|Honored by:||Her loving children: Bob Menefee, Jr., Mardi Menefee Jacobson, Marcia Menefee Purdy, Bill Menefee, and Marily Menefee Ford|
|Brick location:||E:20 map|
Then and Now...Things Were Simpler Then.
Then, we dialed four digits, ours was 2029, for a local number.
Now, we dial seven digits and have to remember so many numbers.
Then, when you had unexpected lunch guests you went to the freezer and quickly fed more. You are a great hostess.
Now, we just call and get another pizza, burgers, or a bucket of chicken.
Then, in the winter you hung clothes to dry in the dining room. We played hide and seek there. Now, we just put another load in the dryer. They don't smell the same.
Then, we rode to the field and picked fresh sweet corn and ate it for lunch.
Now, we don't do that much. It's easier to get it at the store.
Then, we converted the cream and eggs for the cash we needed for the week.
Now, we go to the cash machine as frequently as needed.
Then, we sought some of our entertainment in town on Wednesday and Saturday nights.
Now, we live in town, most of us at least, and still seek entertainment on Saturday nights, but any night we can do anything.
Then, we saw maybe one or two movies a year. Old Yeller, Ten Commandments and Ben Hur were greats.
Now, we see that many movies a week. Theater and videos are common. Home videos are great fun.
Then, we wrote letters or cards weekly to our loved ones.
Now, we call weekly. It's great to hear your voice.
Now, we worry for our children and do our best to prepare them for the future.
Then, you did the same thing. Now you still do the same thing. That will never change.
We love you Mom, Grandma, Mother, Ruth Irene Betts Menefee. We love you forever.
Bob, Bobby, Robert W. Menefee Jr.
Then and Now
(Wife-Marilyn Jean Wallace Menefee, Sons-Matthew Avery Menefee and Michael Walter Menefee)
I guess looking at my mom as a heroine brings a Mother's love for her family into a whole new spectrum. Yes, my mom was a constant in our home, always there after school to listen to us about our day, but my mom the heroine? My heroines were always Wonder Woman-types, showing super human skills and making daring rescues; however, it is a simple thing like a Mom's love and concern for her family that makes my Mom a heroine.
She said she loved us and she showed it. As a farmer's wife who mothered 5 children through 3 decades, she was a constant in my life. She coped with indoor chores, outdoor chores, gardening, canning, hail storms, snow storms, lean years, and dry wells. Her motto was "at least you have your health" AND she was so strong and so healthy.
I learned from her -- how to bake, how to remove wax from floors, how to love, how to go back to sleep after a bad dream, how to fix a meal with what you have on hand, how to rock-a-bye, how to sing, and how to calm a fussy baby.
So much of what I have become is from her and I can see it so clearly now that I am a Mom myself. I see this love come full circle as I value and cherish the love which I receive from her and which flows through me and into my own children. 8/19/96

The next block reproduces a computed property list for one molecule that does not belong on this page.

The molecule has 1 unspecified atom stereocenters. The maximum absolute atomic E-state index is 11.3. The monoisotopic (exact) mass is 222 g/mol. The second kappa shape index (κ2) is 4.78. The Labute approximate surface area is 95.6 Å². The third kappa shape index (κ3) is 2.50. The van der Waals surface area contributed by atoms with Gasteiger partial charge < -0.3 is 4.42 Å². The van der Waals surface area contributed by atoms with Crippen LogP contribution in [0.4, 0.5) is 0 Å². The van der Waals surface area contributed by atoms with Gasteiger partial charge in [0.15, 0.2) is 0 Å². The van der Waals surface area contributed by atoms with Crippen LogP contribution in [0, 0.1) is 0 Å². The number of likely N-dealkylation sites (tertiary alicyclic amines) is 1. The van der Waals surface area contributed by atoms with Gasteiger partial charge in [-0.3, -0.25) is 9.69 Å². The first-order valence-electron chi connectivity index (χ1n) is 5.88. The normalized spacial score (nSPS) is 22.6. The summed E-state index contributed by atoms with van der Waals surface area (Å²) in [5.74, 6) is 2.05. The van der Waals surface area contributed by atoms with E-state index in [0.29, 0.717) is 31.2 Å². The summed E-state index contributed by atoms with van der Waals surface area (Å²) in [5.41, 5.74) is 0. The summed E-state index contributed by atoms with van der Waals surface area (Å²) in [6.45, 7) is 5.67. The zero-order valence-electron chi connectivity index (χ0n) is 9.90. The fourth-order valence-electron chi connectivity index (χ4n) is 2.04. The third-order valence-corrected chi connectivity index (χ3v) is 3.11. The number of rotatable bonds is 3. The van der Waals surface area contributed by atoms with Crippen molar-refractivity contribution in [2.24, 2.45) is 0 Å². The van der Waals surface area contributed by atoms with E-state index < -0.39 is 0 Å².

Mardi Ruth Menefee Jacobson
Clark Jacobson (Husband)
Jill Annette Jacobson (Daughter)
Lucas Alan Jacobson (Son)
If you were to ask my mother if she were employed when she was raising her children, I know her answer would be no. But through my adult eyes I see the truth. We were a farm family concerned with buying land, there was never much extra but I didn't think much about it until I was older with a family of my own. So, instead of leaving her children to find employment, she used the resources available to her. She raised chickens and sold the eggs. Those chores were hers and I know that money bought us clothes that she sewed and money for special things. She grew a garden and spent hours freezing and canning for the winter. She could say she didn't have a job, but I know better. I think a lot of my attitude of "just do what you have to do" must come from her, because that is what she has been doing most of her life.
And so with great pride I honor my mother, Ruth Irene Betts Menefee, in the Plaza of Heroines because that is truly what she is to me.
Mother's Day 1996
Marcia Anne Menefee Purdy--Daughter
Randall Glen Purdy--Son-in-law
Jeremy Paul Purdy--Grandson
To My Mother - Ruth Irene Betts
Heroine - a woman or girl hero
Heroism - the actions and qualities of a hero or heroine; bravery, mobility, etc.
These definitions sum my Mother up without question.
My Mom is the most loving, caring, and unselfish person on this planet.
She has always been there for us no matter what our age.
Ruth is most deserving of this honor.
It gives me great pride, joy, and honor to say I am her son.
Thanks for everything you've done, Mom.
I LOVE YOU!
Your Youngest Son, William Merle Menefee
Sherri Jacobson Menefee--Daughter-in-law
Corey William Menefee--Grandson
Mindy Jean Menefee-Granddaughter
Melissa Irene Menefee--Granddaughter
Mallory Anne Menefee--Granddaughter
My mother deserves to be in the Plaza of Heroines because she is a very loving and caring person. She is one of a kind, always lending a hand, bending over backwards for many people, and putting others ahead of herself.
My mom has been there for me as a listener, and advisor, but most of all as my friend. I love you, MOM!!
Thanks for being there.
Marilyn Anne Menefee Ford--Daughter
Richard Dean Ford--Son-in-law
Jessica Anne Ford--Granddaughter
Megan Ruth Ford--Granddaughter
James Dean Ford--Grandson